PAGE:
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    Default Re: Got a Real-World Weapon, Armour or Tactics Question? Mk. XXIX

    Quote Originally Posted by Gizmogidget View Post
    I had an inkling that you'd need absolutely massive power outputs to use lasers the way you do in sci-fi (though IRL antipersonnel lasers exist), and that it'd be better in practice to just go for using railguns or something if you were thinking about raw numerical damage vs power required.

    However a quick google search for laser weapons (https://en.wikipedia.org/wiki/ZM-87), shows that the intent of these laser weapons is not to turn humans into fine red mist but rather to maim them (permanent blinding can occur with a "mere" 5 mw beam after all). Additionally the lasers the Navy uses to shoot down drones aren't nice awesome cinematic lasers, they're invisible lasers (and they light the drones on fire, not vaporize them).

    IRL you don't actually need to do insane amounts of overkill damage to take out an enemy combatant, so there is no need to have a small-nuke strapped to your back.
    Fair point about the feasibility of lower-powered laser weapons. But still, whatís the perceived advantage of using a laser instead of a gun, other than being awesome if you grew up in the 80s?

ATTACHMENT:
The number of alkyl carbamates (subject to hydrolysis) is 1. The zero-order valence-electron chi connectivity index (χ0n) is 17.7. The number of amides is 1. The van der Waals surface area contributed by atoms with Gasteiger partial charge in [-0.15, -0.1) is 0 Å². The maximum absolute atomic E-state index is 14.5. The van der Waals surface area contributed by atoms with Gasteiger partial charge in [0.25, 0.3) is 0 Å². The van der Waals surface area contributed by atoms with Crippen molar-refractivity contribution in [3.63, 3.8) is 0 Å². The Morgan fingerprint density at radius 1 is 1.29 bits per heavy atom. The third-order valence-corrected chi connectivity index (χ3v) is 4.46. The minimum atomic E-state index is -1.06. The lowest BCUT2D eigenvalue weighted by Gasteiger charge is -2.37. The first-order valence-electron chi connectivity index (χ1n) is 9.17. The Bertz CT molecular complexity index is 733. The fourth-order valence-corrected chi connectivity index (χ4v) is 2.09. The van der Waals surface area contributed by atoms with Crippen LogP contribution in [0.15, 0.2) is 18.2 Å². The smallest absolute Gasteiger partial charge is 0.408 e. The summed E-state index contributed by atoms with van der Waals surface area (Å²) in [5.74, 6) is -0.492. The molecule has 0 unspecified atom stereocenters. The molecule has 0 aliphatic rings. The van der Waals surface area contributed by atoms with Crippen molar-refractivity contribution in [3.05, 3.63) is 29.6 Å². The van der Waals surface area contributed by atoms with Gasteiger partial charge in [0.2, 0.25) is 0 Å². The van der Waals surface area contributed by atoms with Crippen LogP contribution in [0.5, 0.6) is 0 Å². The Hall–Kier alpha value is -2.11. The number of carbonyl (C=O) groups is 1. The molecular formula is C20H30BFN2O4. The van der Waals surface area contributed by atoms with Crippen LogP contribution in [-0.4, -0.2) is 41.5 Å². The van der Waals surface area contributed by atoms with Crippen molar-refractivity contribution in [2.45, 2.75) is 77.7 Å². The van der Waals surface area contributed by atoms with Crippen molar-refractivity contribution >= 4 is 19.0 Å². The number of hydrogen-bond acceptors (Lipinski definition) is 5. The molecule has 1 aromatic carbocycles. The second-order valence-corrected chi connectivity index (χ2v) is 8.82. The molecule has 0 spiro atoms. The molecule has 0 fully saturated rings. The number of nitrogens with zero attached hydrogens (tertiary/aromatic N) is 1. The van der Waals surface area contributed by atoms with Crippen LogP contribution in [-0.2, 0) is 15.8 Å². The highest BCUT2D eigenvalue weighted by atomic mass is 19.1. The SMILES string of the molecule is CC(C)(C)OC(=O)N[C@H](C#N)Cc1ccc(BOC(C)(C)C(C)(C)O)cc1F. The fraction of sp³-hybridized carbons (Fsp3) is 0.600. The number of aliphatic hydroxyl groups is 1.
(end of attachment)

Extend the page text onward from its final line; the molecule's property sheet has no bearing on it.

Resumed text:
30. - Top - End - #210
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    Default Re: Got a Real-World Weapon, Armour or Tactics Question? Mk. XXIX

    Quote Originally Posted by TheStranger View Post
    Fair point about the feasibility of lower-powered laser weapons. But still, whatís the perceived advantage of using a laser instead of a gun, other than being awesome if you grew up in the 80s?
    Looking at current or near future tech, there really isn't one. Assuming energy supply gets better and more portable, then it might get better as an option. As far as space weapons go, the fact that lasers are more or less unlimited range, and don't have to deal with bullet drop like traditional guns, which will need to be recalibrated in different gravity, if you take your standard ballistic firearm to another planet or the moon or on a ship in zero G, your earth sights will be way off. So, there's a theoretical advantage, if we assume the tech gets better.
    Last edited by Mike_G; 2020-12-10 at 05:35 PM.